The line between comic silliness and comic stupidity is a treacherous one, and it's too often carelessly (and sometimes intentionally) crossed by playwrights, directors and actors.
It would have been very easy for everyone involved in the Island Players' current production of "The Murder Room" to cross that line. But the play and the production never -- ok, almost never -- stray into stupidity.
The result is a fast-paced and delightful couple of hours of light but fulfilling and even intelligent entertainment.
Jack Sharkey's play is essentially a farce, so the specifics of the plot are complicated and essentially inconsequential. They're just an excuse for the barrage of jokes and mix-ups.
Essentially, you've got a newlywed bride who's intent on killing her elderly husband for his money. But he's a lot smarter than she is, so he stays a step ahead of her murder plots.
It turns out that, since he's aware of her intentions, hubby has altered his will. So the bride tries to murder her husband's daughter, who seems to stand between her and the money. But the daughter, who's smarter than almost no one on the planet, still manages to avoid becoming dead.
Sharkey throws in a truckload of plot complications -- hidden rooms and secret doorways, mistaken identities and amnesia -- that keep the proceedings extra ridiculous. (The amnesia thing is where the play starts to cross that line just a bit into stupidity, but it only factors into the resolution, so it scarcely matters.)
Best of all, Sharkey has provided a steady stream of clever lines and witty wordplay that's sometimes reminiscent of the Marx Brothers.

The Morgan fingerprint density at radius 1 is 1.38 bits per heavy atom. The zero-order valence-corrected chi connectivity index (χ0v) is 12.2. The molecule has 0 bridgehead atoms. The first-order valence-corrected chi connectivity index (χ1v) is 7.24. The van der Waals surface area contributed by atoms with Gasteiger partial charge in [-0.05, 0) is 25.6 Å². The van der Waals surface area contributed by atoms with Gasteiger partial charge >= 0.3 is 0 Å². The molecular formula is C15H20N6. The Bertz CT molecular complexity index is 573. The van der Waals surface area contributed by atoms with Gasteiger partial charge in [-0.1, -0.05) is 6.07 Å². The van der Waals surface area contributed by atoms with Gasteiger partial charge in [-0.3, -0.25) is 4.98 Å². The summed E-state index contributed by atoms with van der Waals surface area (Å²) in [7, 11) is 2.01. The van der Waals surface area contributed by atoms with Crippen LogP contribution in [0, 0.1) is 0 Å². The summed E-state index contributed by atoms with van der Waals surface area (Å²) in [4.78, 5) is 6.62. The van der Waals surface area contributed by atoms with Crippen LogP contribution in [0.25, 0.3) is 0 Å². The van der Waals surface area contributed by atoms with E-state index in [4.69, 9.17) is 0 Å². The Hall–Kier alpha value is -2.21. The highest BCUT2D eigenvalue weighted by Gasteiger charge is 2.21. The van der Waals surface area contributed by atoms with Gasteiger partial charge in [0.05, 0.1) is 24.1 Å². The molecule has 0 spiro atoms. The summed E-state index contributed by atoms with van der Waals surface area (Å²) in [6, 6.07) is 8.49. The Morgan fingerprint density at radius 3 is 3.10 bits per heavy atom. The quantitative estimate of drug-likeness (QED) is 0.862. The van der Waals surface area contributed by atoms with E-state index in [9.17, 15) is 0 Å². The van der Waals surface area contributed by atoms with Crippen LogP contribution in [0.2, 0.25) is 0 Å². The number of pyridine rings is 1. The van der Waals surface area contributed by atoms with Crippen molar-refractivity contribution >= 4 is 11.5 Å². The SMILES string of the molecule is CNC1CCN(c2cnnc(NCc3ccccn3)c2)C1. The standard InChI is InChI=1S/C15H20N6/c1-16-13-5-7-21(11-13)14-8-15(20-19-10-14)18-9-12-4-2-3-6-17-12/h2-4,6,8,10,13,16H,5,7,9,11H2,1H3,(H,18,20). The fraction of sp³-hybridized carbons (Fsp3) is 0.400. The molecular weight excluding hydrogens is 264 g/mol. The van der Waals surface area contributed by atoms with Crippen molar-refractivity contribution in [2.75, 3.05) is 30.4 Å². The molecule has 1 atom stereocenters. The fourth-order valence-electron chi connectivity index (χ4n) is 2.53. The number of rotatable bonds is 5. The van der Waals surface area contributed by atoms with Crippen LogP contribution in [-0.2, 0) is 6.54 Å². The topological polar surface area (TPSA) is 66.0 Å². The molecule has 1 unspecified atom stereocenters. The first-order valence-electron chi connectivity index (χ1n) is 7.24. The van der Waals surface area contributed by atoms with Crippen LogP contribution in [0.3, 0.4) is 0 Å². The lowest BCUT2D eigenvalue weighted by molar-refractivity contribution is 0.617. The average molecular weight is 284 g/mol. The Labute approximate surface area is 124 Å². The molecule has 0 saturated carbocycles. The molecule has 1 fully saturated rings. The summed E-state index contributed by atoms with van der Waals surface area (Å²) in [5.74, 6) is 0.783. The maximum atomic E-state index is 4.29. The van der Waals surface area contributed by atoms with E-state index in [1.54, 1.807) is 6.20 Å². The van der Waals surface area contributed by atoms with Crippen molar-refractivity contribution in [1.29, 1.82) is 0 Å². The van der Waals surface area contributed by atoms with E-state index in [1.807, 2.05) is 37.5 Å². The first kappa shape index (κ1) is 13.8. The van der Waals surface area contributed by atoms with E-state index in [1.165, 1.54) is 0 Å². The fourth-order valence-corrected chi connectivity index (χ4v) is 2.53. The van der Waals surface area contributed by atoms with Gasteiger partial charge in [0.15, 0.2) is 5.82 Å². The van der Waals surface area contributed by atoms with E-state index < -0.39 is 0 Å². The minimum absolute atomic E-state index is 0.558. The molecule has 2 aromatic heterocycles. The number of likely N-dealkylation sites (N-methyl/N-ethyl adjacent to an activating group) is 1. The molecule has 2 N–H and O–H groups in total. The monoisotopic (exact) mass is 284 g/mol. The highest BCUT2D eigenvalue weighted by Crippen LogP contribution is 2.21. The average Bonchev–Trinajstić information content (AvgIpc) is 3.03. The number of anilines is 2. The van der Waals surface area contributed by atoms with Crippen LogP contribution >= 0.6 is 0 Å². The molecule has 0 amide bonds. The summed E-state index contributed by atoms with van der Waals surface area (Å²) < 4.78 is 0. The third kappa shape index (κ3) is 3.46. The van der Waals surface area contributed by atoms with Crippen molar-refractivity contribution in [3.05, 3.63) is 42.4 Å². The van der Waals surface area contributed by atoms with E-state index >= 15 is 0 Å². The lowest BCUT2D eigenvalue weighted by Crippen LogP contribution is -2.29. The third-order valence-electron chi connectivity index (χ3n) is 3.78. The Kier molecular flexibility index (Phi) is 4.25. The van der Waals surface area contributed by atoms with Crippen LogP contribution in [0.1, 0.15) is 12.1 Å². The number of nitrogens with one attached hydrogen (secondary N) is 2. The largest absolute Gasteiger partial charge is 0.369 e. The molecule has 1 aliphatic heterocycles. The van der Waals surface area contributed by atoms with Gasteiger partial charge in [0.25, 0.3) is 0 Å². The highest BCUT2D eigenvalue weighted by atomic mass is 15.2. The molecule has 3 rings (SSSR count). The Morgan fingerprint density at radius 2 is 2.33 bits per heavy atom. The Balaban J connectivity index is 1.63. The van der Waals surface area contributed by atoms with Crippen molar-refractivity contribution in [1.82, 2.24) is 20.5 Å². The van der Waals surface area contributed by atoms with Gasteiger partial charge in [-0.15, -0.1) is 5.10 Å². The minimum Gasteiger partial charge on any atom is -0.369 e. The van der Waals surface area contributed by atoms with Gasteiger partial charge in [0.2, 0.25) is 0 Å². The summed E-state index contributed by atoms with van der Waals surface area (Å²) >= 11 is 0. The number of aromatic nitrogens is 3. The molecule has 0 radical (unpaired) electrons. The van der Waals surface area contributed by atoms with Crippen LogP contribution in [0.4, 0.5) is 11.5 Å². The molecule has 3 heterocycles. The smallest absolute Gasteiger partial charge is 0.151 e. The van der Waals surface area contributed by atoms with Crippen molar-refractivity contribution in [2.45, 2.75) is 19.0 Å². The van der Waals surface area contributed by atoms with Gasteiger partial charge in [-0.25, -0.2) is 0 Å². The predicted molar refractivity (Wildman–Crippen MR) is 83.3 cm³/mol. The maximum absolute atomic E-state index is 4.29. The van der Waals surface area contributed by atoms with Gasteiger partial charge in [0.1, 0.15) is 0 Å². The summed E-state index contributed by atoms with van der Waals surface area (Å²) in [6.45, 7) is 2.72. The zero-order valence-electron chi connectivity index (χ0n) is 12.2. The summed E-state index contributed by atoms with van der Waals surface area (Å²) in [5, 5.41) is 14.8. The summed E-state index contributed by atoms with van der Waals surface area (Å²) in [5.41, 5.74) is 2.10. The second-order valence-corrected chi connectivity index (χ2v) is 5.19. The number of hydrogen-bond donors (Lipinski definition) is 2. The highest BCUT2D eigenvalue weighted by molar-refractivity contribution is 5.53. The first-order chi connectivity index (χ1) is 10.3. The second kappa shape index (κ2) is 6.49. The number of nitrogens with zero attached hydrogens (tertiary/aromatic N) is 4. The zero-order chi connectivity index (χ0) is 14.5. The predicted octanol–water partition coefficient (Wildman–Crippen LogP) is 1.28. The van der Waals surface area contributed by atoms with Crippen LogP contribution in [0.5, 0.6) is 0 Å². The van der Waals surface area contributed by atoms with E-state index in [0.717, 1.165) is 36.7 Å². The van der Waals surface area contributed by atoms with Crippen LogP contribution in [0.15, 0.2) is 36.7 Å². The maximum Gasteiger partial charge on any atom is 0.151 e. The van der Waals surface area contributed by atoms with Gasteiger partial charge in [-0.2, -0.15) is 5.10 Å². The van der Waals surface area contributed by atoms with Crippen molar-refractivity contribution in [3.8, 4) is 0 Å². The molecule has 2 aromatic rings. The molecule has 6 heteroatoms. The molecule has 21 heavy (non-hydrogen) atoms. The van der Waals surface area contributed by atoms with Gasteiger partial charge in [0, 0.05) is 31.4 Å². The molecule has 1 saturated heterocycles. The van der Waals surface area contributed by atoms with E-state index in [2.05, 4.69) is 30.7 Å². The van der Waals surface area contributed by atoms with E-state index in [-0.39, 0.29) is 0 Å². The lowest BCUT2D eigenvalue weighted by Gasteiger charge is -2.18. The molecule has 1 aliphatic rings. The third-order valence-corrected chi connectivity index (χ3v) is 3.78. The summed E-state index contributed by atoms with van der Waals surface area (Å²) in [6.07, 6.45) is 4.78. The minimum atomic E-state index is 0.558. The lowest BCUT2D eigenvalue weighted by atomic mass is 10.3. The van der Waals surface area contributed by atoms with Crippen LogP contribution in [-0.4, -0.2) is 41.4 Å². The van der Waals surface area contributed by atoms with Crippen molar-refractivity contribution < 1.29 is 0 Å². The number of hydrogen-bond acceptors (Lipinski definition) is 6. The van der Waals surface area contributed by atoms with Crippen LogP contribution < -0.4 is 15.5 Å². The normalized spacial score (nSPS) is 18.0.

The Island Players production, directed by James Thaggard, hits all the right notes. It's heavily stylized acting that both pays homage to and makes fun of 1930s murder mysteries, but Thaggard and his cast never take it over the top.
The whole cast is good, but the clear standout is Haley Hines, a 16-year-old actor who plays the vacuous daughter. Her comic timing is just about perfect and her style captures the essence of classic comediennes of the screwball era. Jennifer Caldwell and Laura Morales are also especially strong as the gold-digging bride and the live-in housekeeper.
The production has a couple of significant flaws. Most notably -- very minor spoiler here -- one actor is supposed to play a young man disguised as an old man, but he looks exactly the same age in his disguise as out of it, and it's hard to believe none of the other characters can tell it's the same guy.
It's easy to shrug off such complaints. "The Murder Room" is so funny, and much fun, that you're happy to ignore its imperfections.
Details: Through May 31, Island Players, 10009 Gulf Drive, Anna Maria. Show times: 8 p.m. Tuesday-Saturday. 2 p.m. Sunday. Tickets: $20. Information: 941-778-5755, theislandplayers.org.
Marty Clear, features writer/columnist, can be reached at 941-708-7919. Follow twitter.com/martinclear.